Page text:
Heavy mold growth was found in the linens of two University of Pittsburgh Medical Center (UPMC) hospitals, leading to the death of five people since October 2014. Now a sixth wrongful death lawsuit, this one stemming from a third UPMC facility, Shadyside Hospital, was filed on Tuesday.
Heavy mold growth was found in the linens of two University of Pittsburgh Medical Center (UPMC) hospitals, leading to the death of five people since October 2014. Now a sixth wrongful death lawsuit, this one stemming from a third UPMC facility, Shadyside Hospital, was filed on Tuesday. 65-year-old John Haines died on October 7th, just a few days after contracting an pneumonia infection. Haines was a leukemia patient who was undergoing chemotherapy treatments at Shadyside. He was transferred to intensive care three days prior to this death and within 24 hours contracted a fatal fungal infection.
The same day that Haines passed away, the patient received a notice from the patient safety center of Shadyside acknowledging that he had indeed contracted an infection during his stay and advising him to reach out to UPMC’s Infection Prevention and Control Department immediately for further investigation. The civil complaint filed in court by Haines’ family alleged that the patient had picked up a rhizopus positive infection due to Paris Companies linens the hospital provided him with during his stay. Paris Companies was contracted to provide linens for UPMC Presbyterian, Motefiore and Shadyside hospitals.
Five months after UPMC officials were initially made aware of the mold growth by an independent researcher, hospital environmental specialist Andrew Streifel, Haines met his demise at Shadyside. Streifel tested the three centers and discovered a heavy mold outbreak in Paris Companies’ laundry facility. He concluded this outbreak could have been linked to the patients’ infections.
Paris Linens argues that mold growth in its linens was not the cause of the fatal infections, and the hospital system has continued its contract with Paris despite Streifel’s findings. A spokesperson for Paris points out that Haines was already very sick with cancer when he was admitted to Shadyside, and he had an essentially nonfunctioning immune system for which we was put on an antifungal treatment. The company asserts that rhizopus-related infections tend to happen at such facilities, which treat very sick individuals. However, the civil complaint argues that rhizopus and other mucormycosis fungi infections are not common in these types of hospitals. In fact, the facilities are strictly regulated in order to be sufficient care centers for immune-compromised patients. They are typically kept very clean.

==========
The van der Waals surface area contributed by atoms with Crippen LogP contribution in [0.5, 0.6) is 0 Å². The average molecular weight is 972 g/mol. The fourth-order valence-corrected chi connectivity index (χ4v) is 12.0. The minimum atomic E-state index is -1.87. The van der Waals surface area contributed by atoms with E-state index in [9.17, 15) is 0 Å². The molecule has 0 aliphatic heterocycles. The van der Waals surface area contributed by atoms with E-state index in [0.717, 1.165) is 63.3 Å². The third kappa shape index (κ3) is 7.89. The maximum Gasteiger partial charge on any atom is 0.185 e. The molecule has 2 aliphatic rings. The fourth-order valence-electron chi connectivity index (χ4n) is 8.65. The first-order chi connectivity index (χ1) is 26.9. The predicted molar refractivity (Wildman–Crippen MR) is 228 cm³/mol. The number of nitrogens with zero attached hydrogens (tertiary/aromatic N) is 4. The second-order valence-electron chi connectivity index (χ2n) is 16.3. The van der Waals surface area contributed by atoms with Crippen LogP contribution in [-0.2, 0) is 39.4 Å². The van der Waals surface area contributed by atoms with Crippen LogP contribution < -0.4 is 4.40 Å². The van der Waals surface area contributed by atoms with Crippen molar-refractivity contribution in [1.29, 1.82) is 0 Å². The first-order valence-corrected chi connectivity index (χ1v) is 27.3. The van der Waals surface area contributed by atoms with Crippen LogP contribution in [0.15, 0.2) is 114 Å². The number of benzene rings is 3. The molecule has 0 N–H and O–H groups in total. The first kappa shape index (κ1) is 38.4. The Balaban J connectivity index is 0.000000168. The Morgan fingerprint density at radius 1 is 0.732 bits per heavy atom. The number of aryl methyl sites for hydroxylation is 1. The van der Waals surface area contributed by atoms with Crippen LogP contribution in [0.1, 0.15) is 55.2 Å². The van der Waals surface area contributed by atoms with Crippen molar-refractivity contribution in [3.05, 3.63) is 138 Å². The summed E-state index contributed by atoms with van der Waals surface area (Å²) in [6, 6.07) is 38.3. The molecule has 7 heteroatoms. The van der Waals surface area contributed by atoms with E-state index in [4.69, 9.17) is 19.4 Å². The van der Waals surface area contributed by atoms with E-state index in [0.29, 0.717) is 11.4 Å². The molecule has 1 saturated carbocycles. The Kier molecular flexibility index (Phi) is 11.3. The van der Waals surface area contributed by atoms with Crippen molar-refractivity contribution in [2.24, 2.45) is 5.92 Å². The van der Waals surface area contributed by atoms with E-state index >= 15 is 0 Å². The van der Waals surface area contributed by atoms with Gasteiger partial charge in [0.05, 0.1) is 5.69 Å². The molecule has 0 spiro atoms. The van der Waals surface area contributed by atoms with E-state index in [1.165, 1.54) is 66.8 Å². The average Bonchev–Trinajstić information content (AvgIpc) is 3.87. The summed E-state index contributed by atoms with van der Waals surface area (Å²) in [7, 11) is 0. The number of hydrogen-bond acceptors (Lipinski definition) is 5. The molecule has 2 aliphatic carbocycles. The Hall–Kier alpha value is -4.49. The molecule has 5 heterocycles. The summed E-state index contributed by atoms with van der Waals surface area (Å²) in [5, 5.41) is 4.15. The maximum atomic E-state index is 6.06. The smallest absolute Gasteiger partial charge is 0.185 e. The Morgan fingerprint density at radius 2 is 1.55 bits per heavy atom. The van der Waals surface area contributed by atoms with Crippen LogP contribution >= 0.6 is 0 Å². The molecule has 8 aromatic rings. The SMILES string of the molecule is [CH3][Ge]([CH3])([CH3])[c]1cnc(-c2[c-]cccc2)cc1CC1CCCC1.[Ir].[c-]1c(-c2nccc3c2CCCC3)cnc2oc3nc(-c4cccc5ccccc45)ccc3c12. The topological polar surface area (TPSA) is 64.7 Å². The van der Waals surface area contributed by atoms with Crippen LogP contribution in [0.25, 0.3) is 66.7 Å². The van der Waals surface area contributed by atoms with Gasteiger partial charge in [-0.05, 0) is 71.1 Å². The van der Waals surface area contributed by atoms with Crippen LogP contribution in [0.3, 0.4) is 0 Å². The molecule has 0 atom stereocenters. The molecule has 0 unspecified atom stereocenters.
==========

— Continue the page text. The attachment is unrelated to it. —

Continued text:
CEO of Paris Companies, Dave Stern, says that his company abides by regulatory standards for cleanliness and cares for the safety of the individuals using its products. “Paris Companies consistently meets or exceeds accreditation standards and regulatory guidelines for laundering linens, which demonstrates our ongoing commitment to quality and safety. We continue to cooperate with all regulatory agencies involved in the oversight of linen processing,” he said.
The civil suit also calls to attention an alleged second mold-related death at Shadyside, which occurred back in August 2015. The attorney for Haines’ family, Brendan Lupetin, plans to file any additional wrongful death lawsuit to vindicate that patient’s family in the weeks to come. He has also been involved with two of the other lawsuits for patients who passed at UPMC Presbyterian and Montefiore hospitals. The medical center settled without litigating these for $1.35 million each.